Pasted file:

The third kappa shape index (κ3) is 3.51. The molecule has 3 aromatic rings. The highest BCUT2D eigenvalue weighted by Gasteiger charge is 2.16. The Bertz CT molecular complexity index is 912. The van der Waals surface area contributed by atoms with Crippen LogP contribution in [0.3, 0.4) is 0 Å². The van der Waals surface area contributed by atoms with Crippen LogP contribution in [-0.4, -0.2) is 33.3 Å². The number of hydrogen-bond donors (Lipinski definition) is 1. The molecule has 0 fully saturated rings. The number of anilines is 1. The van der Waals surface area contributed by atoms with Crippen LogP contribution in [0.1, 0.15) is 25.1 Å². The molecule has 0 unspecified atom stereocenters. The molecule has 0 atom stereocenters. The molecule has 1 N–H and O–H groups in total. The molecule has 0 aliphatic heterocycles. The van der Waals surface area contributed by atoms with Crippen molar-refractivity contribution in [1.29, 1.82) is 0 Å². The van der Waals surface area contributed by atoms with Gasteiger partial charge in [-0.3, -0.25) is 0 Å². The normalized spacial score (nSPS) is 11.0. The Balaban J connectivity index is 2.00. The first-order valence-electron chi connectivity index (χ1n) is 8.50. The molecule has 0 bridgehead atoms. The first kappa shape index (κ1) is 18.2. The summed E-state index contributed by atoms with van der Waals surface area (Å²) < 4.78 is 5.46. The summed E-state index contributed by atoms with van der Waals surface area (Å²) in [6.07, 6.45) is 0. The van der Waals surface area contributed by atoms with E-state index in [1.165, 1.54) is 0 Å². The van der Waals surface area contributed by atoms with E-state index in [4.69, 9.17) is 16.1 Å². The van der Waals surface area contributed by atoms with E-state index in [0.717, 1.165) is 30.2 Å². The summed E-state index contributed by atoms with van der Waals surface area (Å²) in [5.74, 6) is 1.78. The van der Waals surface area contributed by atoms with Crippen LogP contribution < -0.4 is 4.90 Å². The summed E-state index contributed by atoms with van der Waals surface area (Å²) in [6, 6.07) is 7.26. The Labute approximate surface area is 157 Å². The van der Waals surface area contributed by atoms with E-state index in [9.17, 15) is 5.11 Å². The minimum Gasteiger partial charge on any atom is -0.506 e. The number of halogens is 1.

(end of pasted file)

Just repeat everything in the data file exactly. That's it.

The third kappa shape index (κ3) is 3.51. The molecule has 3 aromatic rings. The highest BCUT2D eigenvalue weighted by Gasteiger charge is 2.16. The Bertz CT molecular complexity index is 912. The van der Waals surface area contributed by atoms with Crippen LogP contribution in [0.3, 0.4) is 0 Å². The van der Waals surface area contributed by atoms with Crippen LogP contribution in [-0.4, -0.2) is 33.3 Å². The number of hydrogen-bond donors (Lipinski definition) is 1. The molecule has 0 fully saturated rings. The number of anilines is 1. The van der Waals surface area contributed by atoms with Crippen LogP contribution in [0.1, 0.15) is 25.1 Å². The molecule has 0 unspecified atom stereocenters. The molecule has 0 atom stereocenters. The molecule has 1 N–H and O–H groups in total. The molecule has 0 aliphatic heterocycles. The van der Waals surface area contributed by atoms with Crippen molar-refractivity contribution in [1.29, 1.82) is 0 Å². The van der Waals surface area contributed by atoms with Gasteiger partial charge in [-0.3, -0.25) is 0 Å². The normalized spacial score (nSPS) is 11.0. The Balaban J connectivity index is 2.00. The first-order valence-electron chi connectivity index (χ1n) is 8.50. The molecule has 0 bridgehead atoms. The first kappa shape index (κ1) is 18.2. The summed E-state index contributed by atoms with van der Waals surface area (Å²) < 4.78 is 5.46. The summed E-state index contributed by atoms with van der Waals surface area (Å²) in [6.07, 6.45) is 0. The van der Waals surface area contributed by atoms with E-state index in [1.165, 1.54) is 0 Å². The van der Waals surface area contributed by atoms with E-state index in [4.69, 9.17) is 16.1 Å². The van der Waals surface area contributed by atoms with E-state index in [0.717, 1.165) is 30.2 Å². The summed E-state index contributed by atoms with van der Waals surface area (Å²) in [5.74, 6) is 1.78. The van der Waals surface area contributed by atoms with Crippen LogP contribution < -0.4 is 4.90 Å². The summed E-state index contributed by atoms with van der Waals surface area (Å²) in [6, 6.07) is 7.26. The Labute approximate surface area is 157 Å². The van der Waals surface area contributed by atoms with E-state index in [9.17, 15) is 5.11 Å². The minimum Gasteiger partial charge on any atom is -0.506 e. The number of halogens is 1.